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Sustained impact of community-based physical activity interventions: key elements for success Haggis, Callista; Sims-Gould, Joanie; Winters, Meghan; Gutteridge, Kaitlyn; McKay, Heather A Sep 27, 2013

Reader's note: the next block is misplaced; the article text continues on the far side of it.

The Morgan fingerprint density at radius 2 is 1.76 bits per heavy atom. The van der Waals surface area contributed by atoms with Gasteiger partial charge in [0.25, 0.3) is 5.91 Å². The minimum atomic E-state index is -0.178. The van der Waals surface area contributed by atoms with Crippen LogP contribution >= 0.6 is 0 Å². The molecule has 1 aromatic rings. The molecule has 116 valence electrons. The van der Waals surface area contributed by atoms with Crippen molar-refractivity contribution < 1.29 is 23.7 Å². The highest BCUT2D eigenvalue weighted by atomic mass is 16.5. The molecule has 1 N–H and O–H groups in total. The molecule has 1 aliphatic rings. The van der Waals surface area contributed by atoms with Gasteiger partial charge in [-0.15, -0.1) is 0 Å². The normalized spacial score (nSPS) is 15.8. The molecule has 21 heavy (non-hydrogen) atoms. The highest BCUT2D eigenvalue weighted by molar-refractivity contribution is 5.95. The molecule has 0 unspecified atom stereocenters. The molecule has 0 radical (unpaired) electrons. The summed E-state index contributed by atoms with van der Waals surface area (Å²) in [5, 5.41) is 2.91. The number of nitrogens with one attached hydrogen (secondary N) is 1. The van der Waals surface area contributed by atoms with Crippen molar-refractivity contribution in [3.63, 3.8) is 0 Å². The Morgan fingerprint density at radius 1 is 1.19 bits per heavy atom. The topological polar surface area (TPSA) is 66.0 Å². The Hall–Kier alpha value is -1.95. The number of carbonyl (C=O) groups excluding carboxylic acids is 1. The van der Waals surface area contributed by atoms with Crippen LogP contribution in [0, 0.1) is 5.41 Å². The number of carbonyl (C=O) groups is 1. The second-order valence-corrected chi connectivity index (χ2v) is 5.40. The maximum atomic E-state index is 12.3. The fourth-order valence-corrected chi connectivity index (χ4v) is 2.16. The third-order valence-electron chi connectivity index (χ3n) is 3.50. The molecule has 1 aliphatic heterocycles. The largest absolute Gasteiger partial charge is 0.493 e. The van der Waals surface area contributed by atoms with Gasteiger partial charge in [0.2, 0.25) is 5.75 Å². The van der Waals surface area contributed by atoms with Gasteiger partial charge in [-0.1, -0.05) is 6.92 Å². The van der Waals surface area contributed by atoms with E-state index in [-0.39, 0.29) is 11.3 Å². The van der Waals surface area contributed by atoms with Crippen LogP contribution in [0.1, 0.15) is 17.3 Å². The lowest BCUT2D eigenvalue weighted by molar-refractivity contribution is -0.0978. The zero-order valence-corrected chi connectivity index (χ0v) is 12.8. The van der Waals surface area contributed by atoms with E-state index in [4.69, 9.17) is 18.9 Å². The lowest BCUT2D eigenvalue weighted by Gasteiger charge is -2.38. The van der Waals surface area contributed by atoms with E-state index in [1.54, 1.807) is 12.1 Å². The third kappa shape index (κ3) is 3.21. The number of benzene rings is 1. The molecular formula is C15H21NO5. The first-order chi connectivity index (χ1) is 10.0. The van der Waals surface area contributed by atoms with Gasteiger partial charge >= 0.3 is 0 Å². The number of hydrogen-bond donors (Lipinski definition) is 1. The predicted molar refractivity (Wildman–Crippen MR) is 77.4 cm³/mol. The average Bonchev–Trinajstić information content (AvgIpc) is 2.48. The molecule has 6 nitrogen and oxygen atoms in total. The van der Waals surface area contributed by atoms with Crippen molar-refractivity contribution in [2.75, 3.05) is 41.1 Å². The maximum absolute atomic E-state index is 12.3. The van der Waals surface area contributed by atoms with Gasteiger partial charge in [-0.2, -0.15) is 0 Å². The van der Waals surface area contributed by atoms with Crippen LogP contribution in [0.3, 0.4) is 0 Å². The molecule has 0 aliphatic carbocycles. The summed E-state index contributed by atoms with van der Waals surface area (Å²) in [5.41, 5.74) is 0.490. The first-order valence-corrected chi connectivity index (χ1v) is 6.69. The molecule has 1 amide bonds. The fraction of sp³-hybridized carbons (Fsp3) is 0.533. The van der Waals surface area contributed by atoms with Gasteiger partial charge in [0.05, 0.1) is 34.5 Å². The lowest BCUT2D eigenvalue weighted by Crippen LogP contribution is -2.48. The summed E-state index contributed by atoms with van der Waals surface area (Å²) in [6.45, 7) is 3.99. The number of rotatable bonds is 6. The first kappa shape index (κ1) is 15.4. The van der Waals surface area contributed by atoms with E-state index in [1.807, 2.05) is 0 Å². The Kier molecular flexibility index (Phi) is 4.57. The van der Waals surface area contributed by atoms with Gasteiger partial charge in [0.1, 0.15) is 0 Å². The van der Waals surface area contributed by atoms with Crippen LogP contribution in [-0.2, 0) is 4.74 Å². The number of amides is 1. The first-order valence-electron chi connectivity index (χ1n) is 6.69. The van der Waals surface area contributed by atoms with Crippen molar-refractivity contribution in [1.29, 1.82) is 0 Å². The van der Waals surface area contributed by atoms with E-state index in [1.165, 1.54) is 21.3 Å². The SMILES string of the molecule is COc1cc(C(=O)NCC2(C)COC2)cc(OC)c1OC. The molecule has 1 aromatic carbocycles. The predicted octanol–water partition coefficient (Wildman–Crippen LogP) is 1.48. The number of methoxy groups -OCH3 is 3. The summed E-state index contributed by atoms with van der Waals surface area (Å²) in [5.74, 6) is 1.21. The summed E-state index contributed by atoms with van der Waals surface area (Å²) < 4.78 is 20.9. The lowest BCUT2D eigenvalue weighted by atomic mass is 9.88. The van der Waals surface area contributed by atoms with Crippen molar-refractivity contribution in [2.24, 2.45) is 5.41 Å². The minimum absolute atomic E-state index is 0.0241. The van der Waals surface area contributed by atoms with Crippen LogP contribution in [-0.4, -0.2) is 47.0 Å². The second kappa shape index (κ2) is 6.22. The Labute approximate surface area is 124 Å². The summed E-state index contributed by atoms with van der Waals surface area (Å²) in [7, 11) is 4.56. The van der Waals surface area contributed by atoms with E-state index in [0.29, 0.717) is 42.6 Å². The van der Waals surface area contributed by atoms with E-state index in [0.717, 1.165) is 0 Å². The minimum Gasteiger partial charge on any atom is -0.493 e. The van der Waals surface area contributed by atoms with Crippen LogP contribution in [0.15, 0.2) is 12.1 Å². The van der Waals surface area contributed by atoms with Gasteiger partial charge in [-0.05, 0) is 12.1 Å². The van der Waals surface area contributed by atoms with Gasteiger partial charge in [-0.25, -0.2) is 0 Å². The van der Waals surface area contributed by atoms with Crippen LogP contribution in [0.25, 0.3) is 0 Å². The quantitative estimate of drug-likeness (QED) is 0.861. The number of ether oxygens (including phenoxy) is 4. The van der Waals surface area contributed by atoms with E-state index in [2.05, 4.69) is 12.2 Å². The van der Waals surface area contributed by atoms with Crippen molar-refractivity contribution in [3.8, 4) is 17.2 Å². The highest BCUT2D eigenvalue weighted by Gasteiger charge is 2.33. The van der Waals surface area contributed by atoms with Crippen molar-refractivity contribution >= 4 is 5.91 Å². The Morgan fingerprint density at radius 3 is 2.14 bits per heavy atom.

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RESEARCH ARTICLE Open AccessSustained impact of community-based physicalactivity interventions: key elements for successCallista Haggis1*, Joanie Sims-Gould1,2, Meghan Winters3, Kaitlyn Gutteridge1,2 and Heather A McKay1,2AbstractBackground: Compelling evidence supports the cost effectiveness and potential impact of physical activity onchronic disease prevention and health promotion. Quality of evidence is one piece, but certainly not the soledeterminant of whether public health interventions, physical activity focused or otherwise, achieve their fullpotential for impact. Health promotion at both population and community levels must progress beyond healthintervention models that isolate individuals from social, environmental, and political systems of influence.We offer a critical evaluation of lessons learned from two successful research initiatives to provide insights as tohow health promotion research contributes to sustained impact. We highlight factors key to success including thetheoretical and methodological integration of: i) a social ecological approach; ii) participatory action research (PAR)methods; and iii) an interdisciplinary team.Methods: To identify and illustrate the key elements of our success we layered an evaluation of steps taken atop areview of relevant literature.Results: In the school-based case study (Action Schools! BC), the success of our approach included early andsustained engagement with a broad cross-section of stakeholders, establishing partnerships across sectors and atdifferent levels of government, and team members across multiple disciplines. In the neighbourhood builtenvironment case study, the three domains guided our approach through study design and team development,and the integration of older adults’ perspectives into greenway design plans. In each case study we describe howelements of the domains serve as a guide for our work.Conclusion: To sustain and maximize the impact of community-based public health interventions we propose theintegration of elements from three domains of research that acknowledge the interplay between social, environmentaland poilitical systems of influence. We emphasize that a number of key factors determine whether evidence frompublic health interventions in school and built environment settings is applied in practice and policy sectors. Theseinclude relationship building at individual, community, and societal levels of the social ecological model, usingparticipatory action research methods, and involving an engaged and committed interdisciplinary team.Keywords: Physical activity, Built environment, Community-based research, Social ecological model, Participatoryaction research, Framework, Stakeholders* Correspondence: callista.haggis@hiphealth.ca1Centre for Hip Health and Mobility, 2635 Laurel Street, Vancouver, BC V5Z 1M9,CanadaFull list of author information is available at the end of the article© 2013 Haggis et al.; licensee BioMed Central Ltd. This is an Open Access article distributed under the terms of the CreativeCommons Attribution License (http://creativecommons.org/licenses/by/2.0), which permits unrestricted use, distribution, andreproduction in any medium, provided the original work is properly cited.Haggis et al. BMC Public Health 2013, 13:892http://www.biomedcentral.com/1471-2458/13/892Background“Physical inactivity is the fourth leading cause of deathworldwide… Although evidence for the benefits ofphysical activity for health has been available sincethe 1950s, promotion to improve the health ofpopulations has lagged in relation to the availableevidence…” [1]Dr. Harold W Kohl, 2012Quality of evidence is one piece, but certainly notthe sole determinant of whether public health inter-ventions, physical activity focused or otherwise, achievetheir full potential for impact [2,3]. The literature speaksto a number of other factors at play. A central consider-ation is that health promotion at both population andcommunity levels demands that we progress beyondtraditional health intervention models that isolate indi-viduals from social, environmental, and political systemsof influence [4-7]. In public health research, researchersmust collaborate with stakeholders to generate know-ledge that end-users might apply to interventions re-lated to policy, practice, and/or product development[8-11]. Further, retrofitting interventions that are devel-oped in isolation from the population they seek to‘serve’ are destined to fail [6]. Importantly, the imple-mentation of health promotion research is but a firststep of an often-lengthy process toward sustained im-pact of effective outcomes [5,12]. We define sustainedimpact as the implementation of an evidence-based pro-gram or policy that has lasting influence on health pro-moting behaviour [5].We offer a critical evaluation of lessons learned toprovide insights on how health promotion research con-tributes to sustained impact. We highlight factors key tosuccess including the theoretical and methodologicalintegration of: i) a social ecological approach; ii) partici-patory action research (PAR) methods; and iii) an inter-disciplinary team. Although these three domains havebeen incorporated in many other studies, our aim is toextend this work and explicitly illustrate how the inte-gration of both their unique and overlapping character-istics are critical to our success in school-based-physicalactivity (with children and youth) and built environ-ment (with adults over 65) settings. More generallyspeaking, we show that how these domains intersect orare used in concert to maximize effectiveness dependsupon the problem being addressed and distinct envir-onmental settings.Therefore, our synopsis of lessons learned addressesa health issue of pressing importance -- physical in-activity. We focus on those elements of the three cen-tral domains that guide our approach and, illustrateit’s utility in two community-based settings: schoolsand the neighbourhood built environment.The pressing health and policy concern of physical(in) activityThe well-known benefits of physical activity and the chal-lenge of implementing physical activity models withinand across communities, sets the stage for our discus-sion. Compelling and incontrovertible evidence supportsthe cost effectiveness and potential impact of physicalactivity on chronic disease prevention and health pro-motion [13-17]. Alarmingly, physical inactivity is nowcited as the fourth leading cause of death worldwide [1].To address this pandemic, the Global Advocacy forPhysical Activity group identified ‘7 best investments’,well-supported by evidence to assist populations achieveguideline levels of physical activity [18]. Two of thoseseven investments are: (1) promoting physical activityin school environments, and (2) neighbourhood builtenvironments conducive to physical activity [18,19].The issue of physical inactivity, and in particular thesetwo ‘best investments’ serve as motivation and providegrounding context for our discussion, and its applicationin real-world research endeavours.MethodsThree researchers from our team initiated the criticalevaluation that identified key elements within the domainsthat contributed to impact and sustainability in two largeprograms of research (Action Schools and Active StreetsActive People). They layered an evaluation of steps takento develop and implement the research programs atop areview of the literature. In five separate team meetings, wecompared experiences and data from a process evaluation(where obtainable) with findings from a literature review.For this review we included 74 articles (Web of Scienceand EBSCO interdisciplinary academic databases, restrictedto articles published 2000–2013) related to health interven-tion research impact. We isolated key elements as part ofthis comparison. Strategies used to establish rigor for thisstudy included engaging with the research team for peerdebriefing (via team meetings and smaller focused discus-sion about the developing themes), memo writing through-out the analysis process, and recording an audit trail ofdecisions made throughout [20-22].The University of British Columbia (UBC) Clinical Re-search Ethics Board (C02-0537) approved the ethics forthe Action Schools pilot study, and the Action Schoolsdissemination (B05-0505). The University of Victoria alsoapproved the ethics for the Action Schools dissemination(07-05-149f). The UBC Behavioural Research Ethics Board(H12-00593) and the Simon Fraser University ResearchEthics Board (2012 s0435) approved the ethics forActive Streets Active People.Haggis et al. BMC Public Health 2013, 13:892 Page 2 of 8http://www.biomedcentral.com/1471-2458/13/892Results and discussionDomain 1: a social ecological approachSocietal problems, like physical inactivity, require compre-hensive multi-factorial solutions [1,23,24]. Social ecologicalmodels address the interaction and interdependency be-tween individuals, multiple settings (e.g. home, school)and levels (e.g. local government, family) that influencebehaviour [25-27]. Interventions that adopt a social eco-logical framework identify one or more targets for changeusing networking relationships and rely upon partnershipsacross sectors and disciplines [28]. The World HealthOrganization (WHO) also speaks to the need of a socialecological approach to combat physical inactivity as itrelates to the global burden of disease, death and disability[18]. The WHO deems it essential to engage differentlevels of stakeholders so that diffusion of context-specific,evidenced based findings can be integrated into institu-tions that influence uptake in the broader population[18]. Thus, social ecological approaches increase thepotential sustainability and impact of public health re-search [5,26,27].Domain 2: a participatory action research approachThe second domain of our praxis relates to participatoryaction research (PAR) methodologies. PAR mobilizes com-munity partnerships and engages stakeholders early andacross phases of research to ensure opportunities to investin research design, questions and outcomes [29]. Genuineopportunities for participation are necessary to overcomethe common research pitfall of superficial levels of en-gagement and therefore integral to the success of manypublic health research projects [6]. As one example, firstand foremost, researchers must engage potential usersto identify relevant research questions [6]. In PAR thecommunity identifies the “problem” to address. Researchfindings are directly applied (where possible) to solve theseproblems.Research conducted using PAR approaches seeks toavoid traditional “extractive” methods most often adoptedby universities and governments where “experts” enter acommunity without consultation, assess subjects and ex-tract data from the community to write theses and publi-cations and never report back to that community. PARproceeds through iterative, continuous cycles where re-searchers and community partners work together to firstidentify major issues, concerns and problems, then initiateresearch, subsequently to originate action, and then tolearn about this action; after which they proceed to a newresearch and action cycle. Participants continuously reflecton their learning from previous actions and proceed toinitiate new actions.Another key aspect of PAR in public health settingsis early and close engagement of policy makers [30].Political context is a significant and sometimes ‘intangible’barrier that traditional research models do not consider.Context may determine the degree or nature of involve-ment, but actors from political and policy arenas shouldhave a role in the research development and implementa-tion process. Economic feasibility and cultivating sharedvalues in partnership with decision makers that togethertranslate into political will are critical for sustained impact[2,31]. Policy makers have commented upon the naivetyof public health researchers regarding political processesthat lead to policy action including lack of recognition thateven ‘rigorously validated’ evidence requires an enablingenvironment to be applied in policy and practice [2,8,11].Providing local examples with clear connections and directimpact on local community, family and constituents is keyto policy makers implementing research outcomes [11].Domain 3: interdisciplinary teamsConvening interdisciplinary research teams is the thirdelement we deem essential to guide the sustained impactof community-based public health interventions. The grow-ing trend towards an interdisciplinary team approach inresearch addresses complex scientific and societal prob-lems that cannot be effectively addressed within a singu-lar disciplinary setting [32,33]. It also acknowledges thatinterdisciplinary teams are preferred to create a holistic,integrated view of complex phenomena [34]. Teams ideallyinclude a cadre of trained scientists with specialized know-ledge across different fields and other relevant stakeholderssuch as policy analysts/makers, government officials, healthcare workers/managers and citizens. The definition of a‘successful’ team varies most often depending on expec-tations of stakeholder groups and may range from thenumber of publications related to the project on the onehand to the teams’ ability to translate research findingsinto programs, practice or policy, on the other. Giventhe complex conceptual, methodological and translationalnature of community-based public health research weadvocate an interdisciplinary approach to address keychallenges that span micro, meso, and macro levels ofinfluence [35].Example 1: promoting physical activity in the schoolenvironment- a focus on children and youthChildhood obesity rates in North America continue torise [36]. In Canada alone, research indicates that as manyas 93% of children and youth may not participate inenough physical activity to maintain healthy bodies andminds [37]. Innovative strategies are necessary to en-courage health-promoting behaviors, such as physicalactivity and healthy eating, for youth. Schools providean important intervention environment – this settingreaches youth of diverse racial and socioeconomic back-grounds and children spend approximately 50% of theirday in a classroom [38,39]. Further, evidence suggestsHaggis et al. BMC Public Health 2013, 13:892 Page 3 of 8http://www.biomedcentral.com/1471-2458/13/892that school-based interventions that target health be-havior modification in school-aged children, includingphysical activity and healthy eating, are the most prom-ising strategies to date [38].We integrated elements from three key domains todevelop our research approach and implement, evaluateand disseminate Action Schools! BC (Action Schools) --a province-wide physical activity focused, whole school,health promotion model. The Action Schools model wasbuilt upon the premise that to ‘provide more opportunitiesfor students to make healthy choices more often’ withinelementary and middle school environments, family, school,community and provincial level support is essential. Im-plementation of the Action Schools model was efficaciousand increased children’s physical activity, cardiovascularfitness and other health-related outcomes [40,41]. Thedesign of the model enhanced buy-in by principals andteachers and influenced adoption of the model withinschools [40]. Importantly, political will and public inter-est figured prominently in the sustained impact of theAction Schools model [42]. Currently, 1455 schools areregistered as Action Schools, and the model has reachedmore than 400,000 children across BC [43,44]. Thisscaling-up of Action Schools was influenced by a hier-archy of factors that traversed individual, institutionaland environmental levels [40].The scope and impact of Action Schools provides oneexample of how elements from the three domains ofour framework work in concert to inform our practice.Specifically, in-line with the principles of PAR, we hadearly and sustained engagement with a broad cross-section of stakeholders to address physical inactivityin a young population. In the pilot phase, we createda research partnership with five government agencies toaddress the role of two-way knowledge exchange in up-take and application of innovations (Table 1) [45]. Also,taking from the social ecological approach we formedpartnerships horizontally across sectors and verticallyat different levels of governance by creating three guid-ing committees (1) Provincial Advisory Committee (2)School Advisory Committee (Action Team) (3) EvaluationCommittee [41]. Combining these elements, we maintainedongoing engagement during the research and imple-mentation process through a series of consultations andfocus groups. For example, we hosted meetings withprincipals and administrators to learn the pressing healthissues in their school environment. We also engagedteachers to overcome implementation barriers, and de-velop collaborative strategies to encourage students tobe more active and healthy. We conducted focus groupswith parents to understand their perceptions about theimportance of physical activity and the impact of ActionTable 1 Action schools: multi-level model of engagementIndividual level Elementary and middle school-aged childrenCommunity level* Elementary and middle school principalsElementary and middle school teachersParent Advisory Council (PAC)District school board superintendentsPost-secondary institutions (including University of British Columbia, University of Victoria)Sport and leisure governing bodiesAboriginal sport, recreation and physical activity councilsCommunity-based health promotion organizations (including BC Paediatric Society, Heart and Stroke Foundation,Childhood Obesity Foundation)School-based healthy living committees (Breakfast for Learning, BCRPA After School Initiative)Active transportation initiatives (including HASTe BC, Move for Health Day)Interdisciplinary working groups (including Physical Activity and Obesity Working Group, Physical Literacy Working Group)Municipal governments (including City of Vancouver, City of Burnaby)Vancouver Board of Parks and RecreationSocietal level BC Provincial Health Services AuthorityBC Ministry of Health (Healthy Families BC)BC Ministry of Community, Sport and Cultural DevelopmentBC Ministry of Education (Healthy Schools BC)2010 Legacies NowDirectorate of Agencies for School Health BC (DASH BC)Public Health Agency of Canada (Aboriginal Diabetes Initiative)*For complete list of current Action Schools stakeholders, please refer to Action Schools! BC report [43].Haggis et al. BMC Public Health 2013, 13:892 Page 4 of 8http://www.biomedcentral.com/1471-2458/13/892Schools on their child’s life. We provided baseline pilotdata to the guiding committees within 4 months of thebeginning of evaluation, immediate process evaluationdata to program developers and actively involved stake-holders in the dissemination of findings and plans forprogram sustainability.Consistent with principles of PAR, our guiding commit-tees transformed with the scale-up of Action Schools to in-tegrate more diverse interests and stakeholders. Currently,over 50 organizations, initiative or committees 2011–2012are engaged with Action Schools including Heart andStroke Foundation (BC and Yukon), Childhood ObesityFoundation, BC Paediatric Society (Table 1) [43].Our interdisciplinary team integrated committed scien-tists from 6 disciplines to design and implement ActionSchools. Research team members spanned education, medi-cine, kinesiology, cardiovascular physiology, psychologyand health policy. This interdisciplinary research teamcomplemented the needs and expertise of stakeholdersand was positioned to integrate stakeholder perspectivesand insights into research questions and methodologiesspecific to investigators’ specialized area of enquiry (e.g.cardiovascular health, psychosocial health, bone healthand so on).Example 2: the intersection of physical activity and theneighbourhood built environment- a focus on older adultsThe built environment, that being the physical form ofneighbourhoods including land use patterns, street-scapefeatures and transportation systems, has the potential tosignificantly shape health outcomes, positively and nega-tively [46-48]. The WHO positions healthy urban planningas a top priority to improve health globally [49,50]. Re-searchers and practitioners identify a need to realign thebuilt environment with public health to overcome theweak dialogue and disconnections that currently characterizethe relationship between the disciplines of urban healthand planning [51,52]. Further, the National Centre forEnvironmental Health of the Centres for Disease Con-trol and Prevention argues for the “reintegration of landuse planning and public health, explicitly linking trans-portation and land use planning to public health out-comes such as increased obesity, asthma and mentalhealth” [51].Importantly, engagement across multiple levels of gov-ernment and community are important determinants ofwhether evidence based recommendations for health pro-motion at the built environment level are applied in prac-tice and policy environments [51-54]. Taken together, thecomplexity of these issues suggests that health interventionsthat involve urban planning, the built environment andphysical activity may benefit from an integrated approach.Our research program in this arena, “Active Streets,Active People”, is predicated upon the notion thatneighbourhood design mediates the decline in health andphysical activity that accompany ageing. A walkable neigh-bourhood may delay the often traumatic transition ofolder adults to residential care or assisted living facilitiesand the substantial health care costs that ensue [55]. Theaim of Active Streets, Active People is to identify linksbetween the built environment and older adult physicalactivity and health [56,57]. The study capitalizes on a nat-ural experiment, where major investments (> $5 MillionCdn) are being made by the City of Vancouver to developa greenway to encourage physical activity through activetransport routes and destination place making [58].To evaluate the impact of the greenway on older adults’physical activity and social interactions, we recruited 193older adults who live in surrounding neighbourhoods toparticipate in a mixed-methods study. A subset of par-ticipants completed a semi-structured, qualitative walkinginterview. We measured participants before the greenwaydevelopment (Fall 2012) and will meet with individualsagain upon completion of the greenway (Fall 2014).An integration of elements from a social-ecological model,PAR, and an interdisciplinary team approach guided bothdevelopment of the Active Streets, Active People researchprogram and the integration inclusion of older adults’ per-spectives into City of Vancouver greenway design plans.Adopting central tenets of the social ecological model,we engaged partners at multiple levels and across sectorsto identify feasible and high priority investments in thebuilt environment on a neighbourhood scale (Table 2).Specifically, we convened representatives from the BCMinistry of Health, provincial health authorities, City ofVancouver (Planning, Social Policy and Engineering), se-niors’ organizations and older adults themselves at a veryearly stage (Table 2).Table 2 Active streets active people: social ecologicalmodel of engagementIndividual level Community dwelling older adultsCommunity level South Vancouver Neighbourhood HouseSeniors Advisory Committee, City of VancouverWest End Seniors’ NetworkUnited Way of the Lower Mainland(Strategic Initiatives (Seniors),Community Impact and & Investment)City of Vancouver (Planning, Engineering,Social Policy)City of Surrey (City councillor)Union of BC Municipalities (Policy Analyst)Societal level BC Housing (VP Operations)Vancouver Coastal Health AuthorityMinistry of HealthCanadian Urban InstituteWorld Health OrganizationHaggis et al. BMC Public Health 2013, 13:892 Page 5 of 8http://www.biomedcentral.com/1471-2458/13/892In keeping with PAR principles, and very early on inthe research process, we hosted a day long symposiumwhere 140 stakeholders across multiple sectors cametogether to address the following question(s) “What makesa neighbourhood a good place to grow old?” “What pro-grams and services are currently available to keep olderadults active?” and “How can we do better?” Additionally,our research team guided neighbourhood-walking tourswith our stakeholders (older adult residents, representa-tives from community-based organizations, the media andpolicy makers). We used a street audit tool to discuss spe-cific features of the built environment with older adultsand to identify what helps or hinders their ability to bephysically active in their neighbourhood. Input from thesymposium and tour informed specific research questionsand the study design for research activities. In addition,institutional partners from the City of Vancouver andcollaborators from community-based organizations wereconsulted to provide feedback on the scope of the quanti-tative measurement toolkit and walking interview guide.Overlapping elements of these domains also informedour strategy of ongoing engagement. One example wasthe distribution of the walking tour findings report (writtenin accessible language) to our broader community of stake-holders (Table 2). Further on in the research process, toconnect stakeholders with outcomes, we provided baselineresults and additional supplementary reports for thosewho expressed interest in specific outcomes. Participantfeedback reports were distributed within 3 months of be-ginning the evaluation. Overall, this early and sustainedengagement created ‘joint’ ownership of problems andsolutions related to the intersection between the builtenvironment and the health and physical activity of olderadults.As the Active Streets, Active People research programprogresses into its second year we have regular (weeklyto bi-monthly depending on activities) meetings withstakeholders to discuss a range of issues. Topics include:progress to date; feedback on research questions andparticipant feedback reports; and the design of futurecommunity-based engagement events targeted at olderadult participants. Thus, in keeping with our praxis, olderadults, municipal and non-governmental organization part-ners helped define the problem addressed, methods used(quantitative and qualitative) to assess the problem and willengage with us to interpret and disseminate our resultsat study completion (2014).An interdisciplinary team is of particular importancewhen working at the confluence of the broad fields ofpublic health and urban planning - specifically whenaddressing how environmental changes affect physicalactivity and mobility patterns. These two disciplines havetraditionally focused on different strategies to address simi-lar issues [59]. However, the importance of interventionsthat address i.) factors that influence health on individ-ual, interpersonal, and societal levels and ii.) the inter-play of built environment features, lends itself to theformulation of an interdisciplinary team. Our Active Streets,Active People team is comprised of researchers withbackgrounds in: Public Health, Epidemiology, Urban Plan-ning, Gerentology, and Exercise Science. Additionaly, asenior member from the Active Transportation Divisionin the Department of Engineering Services at the City ofVancouver is a Co-Principal Investigator. Collaboaration,where different perspectives are valued, is key to playingto team members strength and overcoming tradtional pit-falls of narrow metrics and shortsightedness.Clearly, there is momentum across multiple levelsthat call for integration between evidence-based healthoutcomes and policy and practices within the built en-vironment setting. The Canadian Institute of Plannersadvocates for interdisciplinary partnerships that positionHealthy Communities “as a dominant public policy andresearch focus on the Canadian landscape” [60]. Closerto home, the City of Vancouver developed a HealthyCity Strategy that spans municipal departments and in-cludes events that facilitate interdisciplinary dialoguebetween health researchers and practitioners [61]. Toillustrate the mutual benefit received through our closerelationship with urban planners and our teams’ ability(through ongoing meetings with interdisciplinary teammembers) to translate research and make it applicableto audiences beyond applied scientists, we were the onlyacademic team invited to present our research at HealthyPeople, Healthy City Conference, a high profile eventwith city planners and policy makers. The integration ofelements from the socio-ecological model, PAR and aninterdisciplinary team approach has significantly strength-ened our research design, engagement with stakeholdersand our ability to translate new knowledge into meaning-ful outcomes for stakeholders so as to ‘scale-up’ or dissem-inate these outcomes, in future.ConclusionsWicked problems – defined as challenging issues withdiverse, changing, and context specific factors of influ-ence [62] such as physical inactivity do not have a single,or simple solution [63]. Complexity requires an advance-ment of processes, tools and teams that are attuned tothese conditions [64]. Specifically, to sustain and maximizethe impact of community-based public health interventionsin school and neighbourhood environment settings wepropose a praxis that acknowledges the interplay betweensocial, environmental and political systems of influence.We join others who have advanced beyond interventionsthat target individuals and small groups isolated from theircontext [2]. We emphasize that key factors for successare relationship building at individual, community, andHaggis et al. BMC Public Health 2013, 13:892 Page 6 of 8http://www.biomedcentral.com/1471-2458/13/892societal levels of the social ecological model, using par-ticipatory action research methods, and the involvementof an engaged and committed interdisciplinary team.The view supported by our work is that empowermentat multiple levels seeks to ignite changes that, in turn,contribute to sustained impact of outcomes [27]. We alsoadvocate for strong and early alliances with governmentand community stakeholders. These collaborators informedour process at every stage and become key disseminationpartners and generate evidence-informed policies, in future.Competing interestsThe authors declare that there are no competing interests.Authors’ contributionsThe conceptualization and development of this critical evaluation was led byCH and JSG. CH led the literature review and writing of the paper. KGassisted with the literature review and wrote portions of the manuscript. CH,JSG, MW, and HM refined the critical evaluation and wrote significantportions of the manuscript. All authors critically revised the manuscript andapproved the final version.AcknowledgementsAction Schools was funded by Canadian Institutes of Health Research (grantFRN: GIR-86122) with joint funding from the Institute of Nutrition, Metabolism &Diabetes and the Institute of Population & Public Health, and the Heart andStroke Foundation of Canada. Active Streets Active People was funded by PeterWall Solutions Initiative (grant FRN: PW-11-056) and Michael Smith Foundationfor Health Research (grant FRN: M. Smith KT-KTA-00002-112).Author details1Centre for Hip Health and Mobility, 2635 Laurel Street, Vancouver, BC V5Z 1M9,Canada. 2Faculty of Medicine, University of British Columbia, Vancouver, BC V6T1Z4, Canada. 3Faculty of Health Sciences, Simon Fraser University, Burnaby, BCV5A 1S6, Canada.Received: 22 May 2013 Accepted: 20 September 2013Published: 27 September 2013References1. Kohl HW 3rd, Craig CL, Lambert EV, Inoue S, Alkandari JR, Leetongin G,Kahlmeier S, Lancet Physical Activity Series Working G: The pandemic ofphysical inactivity: global action for public health. Lancet 2012,380(9838):294–305.2. Huberty JL, Balluff M, O’Dell M, Peterson K: From good ideas to actions:a model-driven community collaborative to prevent childhood obesity.Prev Med 2010, 50(Suppl 1):S36–S43.3. 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Conklin J: Dialogue mapping: Building shared understanding of wickedproblems. New York, NY: John Wiley & Sons, Inc.; 2005.doi:10.1186/1471-2458-13-892Cite this article as: Haggis et al.: Sustained impact of community-basedphysical activity interventions: key elements for success. BMC PublicHealth 2013 13:892.Submit your next manuscript to BioMed Centraland take full advantage of: • Convenient online submission• Thorough peer review• No space constraints or color figure charges• Immediate publication on acceptance• Inclusion in PubMed, CAS, Scopus and Google Scholar• Research which is freely available for redistributionSubmit your manuscript at www.biomedcentral.com/submitHaggis et al. BMC Public Health 2013, 13:892 Page 8 of 8http://www.biomedcentral.com/1471-2458/13/892